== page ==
patience_limited's recent activity

  1. Comment on California to enforce 'gender neutral' toy aisles in large stores in ~lgbt

    patience_limited
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    Can someone please ensure Amazon's algorithms get the memo about this? I shop locally in-person as much as possible, but not everyone has the luxury of avoiding online vendors. Shop online for a...

    Can someone please ensure Amazon's algorithms get the memo about this? I shop locally in-person as much as possible, but not everyone has the luxury of avoiding online vendors.

    Shop online for a stereotypically male- or female-gendered toy, and most sites will deluge you with suggestions for more of the same, only even pinker/frillier (feminine) or with more metal/lights/wires (masculine). Gifts for kids take patient adjustment of search terms if you want to exit this not-very-gentle nudging.

    5 votes
  2. Comment on What delicious foods don't photograph well? in ~talk

    patience_limited
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    Most Cajun food other than Jambalaya. Etoufeé, gumbo, dirty rice. These are rarely photogenic, but so delicious.

    Most Cajun food other than Jambalaya. Etoufeé, gumbo, dirty rice. These are rarely photogenic, but so delicious.

    9 votes
  3. Comment on What are you doing in your garden? in ~hobbies

    patience_limited
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    I've had a bumper crop of tomatoes and tomatillos this year thanks to early heat and heavy rains. All heirloom varieties. Aside from the usual struggles with seedlings damping off indoors, nearly...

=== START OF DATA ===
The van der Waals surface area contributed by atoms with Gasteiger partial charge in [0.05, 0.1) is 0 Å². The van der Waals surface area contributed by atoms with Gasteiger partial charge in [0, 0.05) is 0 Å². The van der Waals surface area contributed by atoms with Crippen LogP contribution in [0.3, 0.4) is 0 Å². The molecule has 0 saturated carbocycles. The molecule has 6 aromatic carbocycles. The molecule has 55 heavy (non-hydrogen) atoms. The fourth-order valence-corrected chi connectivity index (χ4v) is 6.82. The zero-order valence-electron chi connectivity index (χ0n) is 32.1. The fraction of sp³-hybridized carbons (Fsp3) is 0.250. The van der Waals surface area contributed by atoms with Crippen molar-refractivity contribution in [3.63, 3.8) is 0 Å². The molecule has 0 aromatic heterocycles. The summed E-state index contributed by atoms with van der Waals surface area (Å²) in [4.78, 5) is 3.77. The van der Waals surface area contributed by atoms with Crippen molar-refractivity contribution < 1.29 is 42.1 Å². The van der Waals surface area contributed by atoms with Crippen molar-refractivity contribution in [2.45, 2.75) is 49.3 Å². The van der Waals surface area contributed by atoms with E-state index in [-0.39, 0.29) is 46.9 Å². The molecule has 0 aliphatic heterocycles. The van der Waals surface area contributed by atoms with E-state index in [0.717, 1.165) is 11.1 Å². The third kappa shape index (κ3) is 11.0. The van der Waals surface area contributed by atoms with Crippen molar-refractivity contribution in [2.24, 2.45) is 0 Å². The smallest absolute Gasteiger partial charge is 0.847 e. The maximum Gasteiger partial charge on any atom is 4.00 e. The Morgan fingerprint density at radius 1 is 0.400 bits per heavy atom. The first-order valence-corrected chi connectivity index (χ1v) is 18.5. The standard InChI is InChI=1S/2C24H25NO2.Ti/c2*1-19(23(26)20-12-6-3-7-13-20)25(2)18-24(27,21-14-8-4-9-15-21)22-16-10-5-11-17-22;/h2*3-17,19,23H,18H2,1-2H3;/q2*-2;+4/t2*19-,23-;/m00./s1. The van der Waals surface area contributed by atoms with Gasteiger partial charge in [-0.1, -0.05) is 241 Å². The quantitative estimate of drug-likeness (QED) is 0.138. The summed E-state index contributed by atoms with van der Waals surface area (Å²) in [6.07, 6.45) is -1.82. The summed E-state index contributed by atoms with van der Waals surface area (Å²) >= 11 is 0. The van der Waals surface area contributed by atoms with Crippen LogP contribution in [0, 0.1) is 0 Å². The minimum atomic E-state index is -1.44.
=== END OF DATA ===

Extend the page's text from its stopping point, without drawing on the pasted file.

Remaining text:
I've had a bumper crop of tomatoes and tomatillos this year thanks to early heat and heavy rains. All heirloom varieties. Aside from the usual struggles with seedlings damping off indoors, nearly every plant thrived and over-spilled its cage.

    It's starting to wind down as temperatures have dropped, but the vines continue to flower and set fruit. I'm still averaging a kilo or two each of ripe tomatoes and tomatillos per day. In a couple of weeks, I'll have to dig out the green tomato and apple chutney recipe. Not bad for maybe 5 square meters of raised bed space given over to Solanacea. Also, if you haven't tried ground cherries (a tomatillo relative), they're low-yield but easy and taste amazing - like a cross between pineapple and pear.